Methodological innovations in estimating the (inverse) relationship between farm productivity and farm size in a developing economy: a case study of Burundi
We use a nonparametric estimation of the production function to investigate the relationship between farm productivity and farming scale in poor smallholder agricultural systems in the north of Burundi. Burundi is one of the poorest countries in the world, with a predominant small scale subsistence farming sector. A Kernel regression is used on data of mixed cropping systems to study the determinants of production including different factors that have been identified in literature as missing variables in the testing of the inverse relationship such as soil quality, location and household heterogeneity. Household data on farm activities and crop production was gathered among 640 households in 2007 in two Northern provinces of Burundi. Four production models were specified each with different control variables. For the relatively small farms, we find clear evidence of an inverse relationship. The relatively large farms show a different pattern. Returns to scale are found to be farm scale dependent. Parametric Cobb-Douglass models tend to over-simplify the debate on returns to scale because of not accounting for the different effects of large farms. Other factors that significantly positively affect production include the soil quality and production orientation towards banana or cash crop production. Production seems to be negatively affected by field fragmentation.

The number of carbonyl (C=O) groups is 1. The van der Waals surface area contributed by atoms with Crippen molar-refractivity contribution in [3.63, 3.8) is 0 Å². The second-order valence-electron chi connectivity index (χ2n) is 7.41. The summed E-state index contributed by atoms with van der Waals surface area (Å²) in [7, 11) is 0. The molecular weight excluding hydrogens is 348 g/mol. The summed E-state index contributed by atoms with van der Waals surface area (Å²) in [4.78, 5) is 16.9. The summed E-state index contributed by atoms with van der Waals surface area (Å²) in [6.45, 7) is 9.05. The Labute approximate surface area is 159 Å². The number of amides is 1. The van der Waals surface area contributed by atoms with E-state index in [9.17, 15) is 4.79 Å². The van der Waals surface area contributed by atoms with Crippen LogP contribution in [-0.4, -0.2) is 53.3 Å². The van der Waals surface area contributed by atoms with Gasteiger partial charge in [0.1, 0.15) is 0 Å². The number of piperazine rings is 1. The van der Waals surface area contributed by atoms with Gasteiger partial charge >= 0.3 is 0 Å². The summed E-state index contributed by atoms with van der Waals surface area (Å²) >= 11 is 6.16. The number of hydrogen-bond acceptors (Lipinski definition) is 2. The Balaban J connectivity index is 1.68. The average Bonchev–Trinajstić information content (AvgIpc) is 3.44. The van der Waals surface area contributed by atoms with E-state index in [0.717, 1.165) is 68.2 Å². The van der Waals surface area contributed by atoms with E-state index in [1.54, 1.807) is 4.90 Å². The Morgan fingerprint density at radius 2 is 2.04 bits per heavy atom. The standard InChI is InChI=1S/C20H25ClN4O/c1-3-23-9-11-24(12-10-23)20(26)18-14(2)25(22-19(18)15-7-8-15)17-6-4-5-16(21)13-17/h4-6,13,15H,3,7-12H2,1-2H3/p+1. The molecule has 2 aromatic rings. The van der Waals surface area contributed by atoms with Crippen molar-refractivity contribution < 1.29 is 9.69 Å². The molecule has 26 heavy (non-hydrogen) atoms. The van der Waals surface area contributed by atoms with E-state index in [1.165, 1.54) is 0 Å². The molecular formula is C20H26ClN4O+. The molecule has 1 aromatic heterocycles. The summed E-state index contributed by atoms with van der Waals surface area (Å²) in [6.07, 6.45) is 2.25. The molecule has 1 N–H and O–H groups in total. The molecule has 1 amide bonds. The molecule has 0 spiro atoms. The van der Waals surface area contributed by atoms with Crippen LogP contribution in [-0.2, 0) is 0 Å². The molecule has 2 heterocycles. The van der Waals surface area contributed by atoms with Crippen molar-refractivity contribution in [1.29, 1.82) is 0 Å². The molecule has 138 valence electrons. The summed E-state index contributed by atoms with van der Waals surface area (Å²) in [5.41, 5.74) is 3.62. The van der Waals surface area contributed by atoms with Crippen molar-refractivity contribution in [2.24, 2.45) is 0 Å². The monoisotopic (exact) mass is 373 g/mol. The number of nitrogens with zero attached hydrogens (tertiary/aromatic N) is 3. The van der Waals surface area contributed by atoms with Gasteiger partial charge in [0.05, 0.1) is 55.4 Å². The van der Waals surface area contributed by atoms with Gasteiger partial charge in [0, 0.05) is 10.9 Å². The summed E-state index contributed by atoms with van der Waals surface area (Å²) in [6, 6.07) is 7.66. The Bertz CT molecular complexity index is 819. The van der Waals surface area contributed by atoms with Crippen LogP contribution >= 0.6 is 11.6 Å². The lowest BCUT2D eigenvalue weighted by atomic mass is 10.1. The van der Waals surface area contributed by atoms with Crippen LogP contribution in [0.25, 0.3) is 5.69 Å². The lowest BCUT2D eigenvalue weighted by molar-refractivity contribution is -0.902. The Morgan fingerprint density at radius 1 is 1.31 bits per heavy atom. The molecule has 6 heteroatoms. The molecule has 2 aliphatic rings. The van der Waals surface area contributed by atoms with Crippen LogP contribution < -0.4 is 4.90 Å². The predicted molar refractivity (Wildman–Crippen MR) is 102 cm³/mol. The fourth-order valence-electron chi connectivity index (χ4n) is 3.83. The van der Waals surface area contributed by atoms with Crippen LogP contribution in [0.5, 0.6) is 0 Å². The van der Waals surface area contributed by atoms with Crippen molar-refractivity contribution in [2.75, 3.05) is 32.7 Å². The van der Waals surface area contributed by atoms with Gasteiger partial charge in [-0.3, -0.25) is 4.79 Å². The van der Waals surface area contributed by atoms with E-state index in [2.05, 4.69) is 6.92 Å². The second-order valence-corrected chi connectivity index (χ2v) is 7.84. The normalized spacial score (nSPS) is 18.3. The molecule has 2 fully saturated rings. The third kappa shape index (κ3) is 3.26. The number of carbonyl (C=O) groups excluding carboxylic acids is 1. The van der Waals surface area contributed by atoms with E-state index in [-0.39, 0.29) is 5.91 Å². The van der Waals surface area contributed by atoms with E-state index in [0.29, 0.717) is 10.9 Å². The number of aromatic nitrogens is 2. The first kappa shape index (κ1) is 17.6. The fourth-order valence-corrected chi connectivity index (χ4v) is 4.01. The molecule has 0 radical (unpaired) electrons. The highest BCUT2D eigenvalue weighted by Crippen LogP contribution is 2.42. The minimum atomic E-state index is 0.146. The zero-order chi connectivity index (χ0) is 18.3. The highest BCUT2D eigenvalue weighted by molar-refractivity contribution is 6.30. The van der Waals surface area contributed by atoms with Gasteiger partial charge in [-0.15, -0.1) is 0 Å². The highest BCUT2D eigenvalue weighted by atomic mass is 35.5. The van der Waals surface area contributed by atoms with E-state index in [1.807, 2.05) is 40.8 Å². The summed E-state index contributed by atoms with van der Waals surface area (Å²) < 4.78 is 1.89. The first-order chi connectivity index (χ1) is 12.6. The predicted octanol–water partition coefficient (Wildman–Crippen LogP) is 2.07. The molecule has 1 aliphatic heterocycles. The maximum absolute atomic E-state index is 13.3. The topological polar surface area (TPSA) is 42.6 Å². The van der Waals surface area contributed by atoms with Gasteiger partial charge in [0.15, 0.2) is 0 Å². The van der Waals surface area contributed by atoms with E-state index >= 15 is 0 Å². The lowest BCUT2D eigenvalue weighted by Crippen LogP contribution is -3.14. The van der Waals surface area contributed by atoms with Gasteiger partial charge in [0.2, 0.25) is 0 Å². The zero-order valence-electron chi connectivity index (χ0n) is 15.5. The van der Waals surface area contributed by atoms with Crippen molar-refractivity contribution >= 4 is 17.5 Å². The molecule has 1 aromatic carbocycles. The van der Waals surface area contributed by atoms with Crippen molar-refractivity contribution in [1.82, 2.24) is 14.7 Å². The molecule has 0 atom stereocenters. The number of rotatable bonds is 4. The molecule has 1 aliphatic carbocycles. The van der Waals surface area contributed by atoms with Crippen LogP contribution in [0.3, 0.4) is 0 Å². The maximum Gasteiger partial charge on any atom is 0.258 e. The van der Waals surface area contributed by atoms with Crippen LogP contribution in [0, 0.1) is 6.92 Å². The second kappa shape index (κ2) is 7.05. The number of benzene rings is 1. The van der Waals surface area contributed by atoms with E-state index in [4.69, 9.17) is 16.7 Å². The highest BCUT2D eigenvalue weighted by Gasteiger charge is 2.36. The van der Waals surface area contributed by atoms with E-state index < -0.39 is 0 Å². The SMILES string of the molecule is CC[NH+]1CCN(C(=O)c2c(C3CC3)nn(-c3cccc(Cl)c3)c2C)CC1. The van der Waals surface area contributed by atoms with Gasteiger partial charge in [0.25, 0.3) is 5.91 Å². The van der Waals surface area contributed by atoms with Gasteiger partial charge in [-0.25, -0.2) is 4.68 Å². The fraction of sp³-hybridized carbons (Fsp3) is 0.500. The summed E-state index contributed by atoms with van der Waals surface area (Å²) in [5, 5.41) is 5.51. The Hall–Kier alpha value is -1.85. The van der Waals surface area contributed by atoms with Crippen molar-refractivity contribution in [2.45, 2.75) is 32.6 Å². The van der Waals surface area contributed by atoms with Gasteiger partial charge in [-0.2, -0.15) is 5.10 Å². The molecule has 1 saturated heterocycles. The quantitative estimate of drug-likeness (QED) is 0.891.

|Date of creation:||10 Feb 2011|
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- Juliano J. Assun��o & Luis H. B. Braido, 2007. "Testing Household-Specific Explanations for the Inverse Productivity Relationship," American Journal of Agricultural Economics, Agricultural and Applied Economics Association, vol. 89(4), pages 980-990.
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